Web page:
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The GEM Debate: Say WHAT? This Kansas Bill Could Have Allowed Spanking That Causes “Redness And Bruising”

Creative Commons/AmericanRuin

Creative Commons/AmericanRuin

The GEM Debate:
Say WHAT? This Kansas Bill Could Have Allowed Spanking
That Causes “Redness And Bruising”

Kansas state lawmaker Gail Finney of Wichita introduced a bill that she says would give certain people expanded rights to spank children. The bill was virtually dead on arrival. The chair of the corrections and juvenile justice committee said it wouldn’t be considered. But it still generated plenty of debate about corporal punishment, particularly in schools. The bill would have expanded on current Kansas law by allowing teachers and caregivers to spank children up to 10 times, possibly causing redness and bruising.

Specifically, the legislation would have allowed for spankings “up to ten forceful applications in succession of a bare, open-hand palm against the clothed buttocks of a child and any such reasonable physical force on the child as may be necessary to hold, restrain or control the child in the course of maintaining authority over the child, acknowledging that redness or bruising may occur on the tender skin of a child as a result.”

Finney said that it is not “intended to legalize child abuse.”

All states allow parents to spank their children, while 31 states ban corporal punishment at school. If Finney’s proposal wasn’t de facto child abuse, I don’t know what is. Expanding the so-called rights of teachers and caregivers to hit children within these parameters could easily go too far. Out of all the rights to expand in this country, I’m not sure why that needed to be one of them.

Related: Raisin’ In Minnesota: The Color Of Discipline

I make no secret of the fact that I don’t spank my children. I have strong opinions about spanking, which I’ve written about here and here. But this isn’t about whether or not parents should spank. This is about whether schools need more rights where physical discipline is concerned.

In Indiana, where corporal punishment in schools is allowed, I was certainly within my rights to hit a student at any point in my 10 years of teaching. I never put my hands on students or used an object as a means of discipline. I may have had a legal right to do so, but as I saw it, I didn’t have a moral or ethical right.

First of all, I just didn’t want to. I didn’t think my position of authority gave me a right to be inhumane. Then, even if a parent gave me permission to “smack him upside the head” (yes, that has happened), I wasn’t going to do it because that child wasn’t mine.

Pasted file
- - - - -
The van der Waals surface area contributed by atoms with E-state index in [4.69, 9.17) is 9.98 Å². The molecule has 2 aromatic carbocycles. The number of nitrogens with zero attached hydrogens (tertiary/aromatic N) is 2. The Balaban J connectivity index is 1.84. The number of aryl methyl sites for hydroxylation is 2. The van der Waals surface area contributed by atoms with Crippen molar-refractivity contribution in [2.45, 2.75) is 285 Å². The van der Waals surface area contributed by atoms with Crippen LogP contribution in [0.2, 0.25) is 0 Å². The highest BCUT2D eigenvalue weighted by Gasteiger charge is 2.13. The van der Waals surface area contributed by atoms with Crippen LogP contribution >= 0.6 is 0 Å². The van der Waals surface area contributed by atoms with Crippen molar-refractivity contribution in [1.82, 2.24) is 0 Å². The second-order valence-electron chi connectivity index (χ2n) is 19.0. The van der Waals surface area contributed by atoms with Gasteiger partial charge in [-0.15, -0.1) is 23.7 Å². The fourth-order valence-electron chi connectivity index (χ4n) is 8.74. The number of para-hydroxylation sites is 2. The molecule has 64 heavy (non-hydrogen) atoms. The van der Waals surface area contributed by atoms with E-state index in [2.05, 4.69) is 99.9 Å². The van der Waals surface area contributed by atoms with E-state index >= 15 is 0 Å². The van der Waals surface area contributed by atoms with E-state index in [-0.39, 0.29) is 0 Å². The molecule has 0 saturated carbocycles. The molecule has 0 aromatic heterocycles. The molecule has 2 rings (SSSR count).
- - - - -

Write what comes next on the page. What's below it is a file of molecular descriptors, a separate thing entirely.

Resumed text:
I am against anyone hitting, but if it must be done, let the parent do it. Even though some parents may joke about hurting their children, I don’t think their intentions are truly to damage them. Who’s to say that a teacher or administrator would spank with love, so to speak?

Also, I would be afraid that those 10 hits might include excessive force. A favored way to discipline children at school is to bend them over and use a paddle on the bottom. What if a child instinctively put his hand back there to protect himself and the teacher breaks a bone or causes nerve damage? What if the teacher hits with enough force to cause damage to the spinal column on the first hit?

No doubt, some people would say that they wouldn’t hit that hard. But how can one possibly know how hard is too hard for each child? How does one know that there isn’t an underlying medical condition that physical discipline could bring to the forefront? Even if parents choose spanking as part of the discipline in their homes, it’s disturbing that another adult could have been allowed to bruise or redden their children.

Related: 10 From GEM: 10 Habits Of Highly Effective Parents

What do you think? This bill is dead, but is it okay for teachers and caregivers to have expanded rights to spank children? In your opinion, what are the merits or demerits of such a law? Share your thoughts below.

 

picmonkey alexis

Alexis Trass Walker lives in Gary, Indiana, with her husband and four children. She is managing editor of Good Enough Mother. Read more about Alexis on her blog www.lilliebelle.org or follow her on Twitter @LillieBelle5. You can email her at alexis [at] goodenoughmother [dot] com.

 

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